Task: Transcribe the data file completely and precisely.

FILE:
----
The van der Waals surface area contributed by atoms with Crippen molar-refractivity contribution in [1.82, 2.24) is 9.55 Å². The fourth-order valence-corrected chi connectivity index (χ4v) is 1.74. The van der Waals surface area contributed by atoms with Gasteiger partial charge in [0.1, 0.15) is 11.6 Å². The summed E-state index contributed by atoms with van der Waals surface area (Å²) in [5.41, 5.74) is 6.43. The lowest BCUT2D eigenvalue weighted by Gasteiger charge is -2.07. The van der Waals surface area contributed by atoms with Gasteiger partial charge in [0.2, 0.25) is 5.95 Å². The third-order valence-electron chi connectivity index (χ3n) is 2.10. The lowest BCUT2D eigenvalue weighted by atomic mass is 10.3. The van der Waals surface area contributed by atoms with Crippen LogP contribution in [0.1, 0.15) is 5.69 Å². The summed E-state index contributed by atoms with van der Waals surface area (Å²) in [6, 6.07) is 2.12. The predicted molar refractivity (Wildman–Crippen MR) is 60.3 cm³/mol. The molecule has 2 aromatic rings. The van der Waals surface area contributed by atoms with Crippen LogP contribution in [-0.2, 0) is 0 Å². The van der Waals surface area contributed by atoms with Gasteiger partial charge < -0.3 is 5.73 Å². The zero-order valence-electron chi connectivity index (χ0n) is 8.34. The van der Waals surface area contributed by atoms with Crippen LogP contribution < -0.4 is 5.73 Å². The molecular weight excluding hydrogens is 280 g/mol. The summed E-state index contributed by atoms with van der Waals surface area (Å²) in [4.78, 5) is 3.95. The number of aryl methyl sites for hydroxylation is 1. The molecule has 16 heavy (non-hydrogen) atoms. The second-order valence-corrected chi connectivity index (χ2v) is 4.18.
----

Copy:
The van der Waals surface area contributed by atoms with Crippen molar-refractivity contribution in [1.82, 2.24) is 9.55 Å². The fourth-order valence-corrected chi connectivity index (χ4v) is 1.74. The van der Waals surface area contributed by atoms with Gasteiger partial charge in [0.1, 0.15) is 11.6 Å². The summed E-state index contributed by atoms with van der Waals surface area (Å²) in [5.41, 5.74) is 6.43. The lowest BCUT2D eigenvalue weighted by Gasteiger charge is -2.07. The van der Waals surface area contributed by atoms with Gasteiger partial charge in [0.2, 0.25) is 5.95 Å². The third-order valence-electron chi connectivity index (χ3n) is 2.10. The lowest BCUT2D eigenvalue weighted by atomic mass is 10.3. The van der Waals surface area contributed by atoms with Crippen LogP contribution in [0.1, 0.15) is 5.69 Å². The summed E-state index contributed by atoms with van der Waals surface area (Å²) in [6, 6.07) is 2.12. The predicted molar refractivity (Wildman–Crippen MR) is 60.3 cm³/mol. The molecule has 2 aromatic rings. The van der Waals surface area contributed by atoms with Crippen LogP contribution in [-0.2, 0) is 0 Å². The van der Waals surface area contributed by atoms with Gasteiger partial charge < -0.3 is 5.73 Å². The zero-order valence-electron chi connectivity index (χ0n) is 8.34. The van der Waals surface area contributed by atoms with Crippen LogP contribution < -0.4 is 5.73 Å². The molecular weight excluding hydrogens is 280 g/mol. The summed E-state index contributed by atoms with van der Waals surface area (Å²) in [4.78, 5) is 3.95. The number of aryl methyl sites for hydroxylation is 1. The molecule has 16 heavy (non-hydrogen) atoms. The second-order valence-corrected chi connectivity index (χ2v) is 4.18.